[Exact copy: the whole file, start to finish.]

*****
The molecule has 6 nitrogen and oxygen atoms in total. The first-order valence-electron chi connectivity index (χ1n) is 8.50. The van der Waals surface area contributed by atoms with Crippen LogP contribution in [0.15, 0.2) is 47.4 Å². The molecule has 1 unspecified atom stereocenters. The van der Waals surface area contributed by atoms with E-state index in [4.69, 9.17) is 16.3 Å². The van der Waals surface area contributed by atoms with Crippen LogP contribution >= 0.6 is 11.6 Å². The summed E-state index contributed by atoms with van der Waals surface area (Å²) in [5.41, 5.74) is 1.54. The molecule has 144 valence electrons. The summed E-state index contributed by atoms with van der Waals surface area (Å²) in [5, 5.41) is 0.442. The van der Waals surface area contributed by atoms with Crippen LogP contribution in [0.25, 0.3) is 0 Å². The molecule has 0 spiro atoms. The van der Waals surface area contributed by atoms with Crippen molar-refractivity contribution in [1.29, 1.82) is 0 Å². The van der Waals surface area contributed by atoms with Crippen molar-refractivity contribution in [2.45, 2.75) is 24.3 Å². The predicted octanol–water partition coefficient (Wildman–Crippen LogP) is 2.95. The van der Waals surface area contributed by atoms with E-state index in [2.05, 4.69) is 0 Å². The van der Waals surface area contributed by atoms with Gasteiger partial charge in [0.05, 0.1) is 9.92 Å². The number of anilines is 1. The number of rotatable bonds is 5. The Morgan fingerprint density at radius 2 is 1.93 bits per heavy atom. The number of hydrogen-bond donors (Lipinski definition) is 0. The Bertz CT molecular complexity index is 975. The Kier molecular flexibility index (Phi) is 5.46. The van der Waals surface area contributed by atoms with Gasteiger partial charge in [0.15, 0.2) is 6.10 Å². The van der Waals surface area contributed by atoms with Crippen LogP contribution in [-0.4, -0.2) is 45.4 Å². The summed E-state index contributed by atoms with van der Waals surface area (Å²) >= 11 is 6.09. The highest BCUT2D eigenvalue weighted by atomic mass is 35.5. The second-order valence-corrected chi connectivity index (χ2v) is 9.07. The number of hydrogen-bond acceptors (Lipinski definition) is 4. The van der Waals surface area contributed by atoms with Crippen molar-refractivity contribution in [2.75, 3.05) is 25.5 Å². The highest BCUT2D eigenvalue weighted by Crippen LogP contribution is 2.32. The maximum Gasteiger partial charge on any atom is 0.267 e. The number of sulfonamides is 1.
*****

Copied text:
The molecule has 6 nitrogen and oxygen atoms in total. The first-order valence-electron chi connectivity index (χ1n) is 8.50. The van der Waals surface area contributed by atoms with Crippen LogP contribution in [0.15, 0.2) is 47.4 Å². The molecule has 1 unspecified atom stereocenters. The van der Waals surface area contributed by atoms with E-state index in [4.69, 9.17) is 16.3 Å². The van der Waals surface area contributed by atoms with Crippen LogP contribution >= 0.6 is 11.6 Å². The summed E-state index contributed by atoms with van der Waals surface area (Å²) in [5.41, 5.74) is 1.54. The molecule has 144 valence electrons. The summed E-state index contributed by atoms with van der Waals surface area (Å²) in [5, 5.41) is 0.442. The van der Waals surface area contributed by atoms with Crippen LogP contribution in [0.25, 0.3) is 0 Å². The molecule has 0 spiro atoms. The van der Waals surface area contributed by atoms with Crippen molar-refractivity contribution in [1.29, 1.82) is 0 Å². The van der Waals surface area contributed by atoms with Crippen molar-refractivity contribution in [2.45, 2.75) is 24.3 Å². The predicted octanol–water partition coefficient (Wildman–Crippen LogP) is 2.95. The van der Waals surface area contributed by atoms with E-state index in [2.05, 4.69) is 0 Å². The van der Waals surface area contributed by atoms with Gasteiger partial charge in [0.05, 0.1) is 9.92 Å². The number of anilines is 1. The number of rotatable bonds is 5. The Morgan fingerprint density at radius 2 is 1.93 bits per heavy atom. The number of hydrogen-bond donors (Lipinski definition) is 0. The Bertz CT molecular complexity index is 975. The Kier molecular flexibility index (Phi) is 5.46. The van der Waals surface area contributed by atoms with Gasteiger partial charge in [0.15, 0.2) is 6.10 Å². The van der Waals surface area contributed by atoms with Crippen LogP contribution in [-0.4, -0.2) is 45.4 Å². The summed E-state index contributed by atoms with van der Waals surface area (Å²) >= 11 is 6.09. The highest BCUT2D eigenvalue weighted by atomic mass is 35.5. The second-order valence-corrected chi connectivity index (χ2v) is 9.07. The number of hydrogen-bond acceptors (Lipinski definition) is 4. The van der Waals surface area contributed by atoms with Crippen molar-refractivity contribution in [2.75, 3.05) is 25.5 Å². The highest BCUT2D eigenvalue weighted by Crippen LogP contribution is 2.32. The maximum Gasteiger partial charge on any atom is 0.267 e. The number of sulfonamides is 1.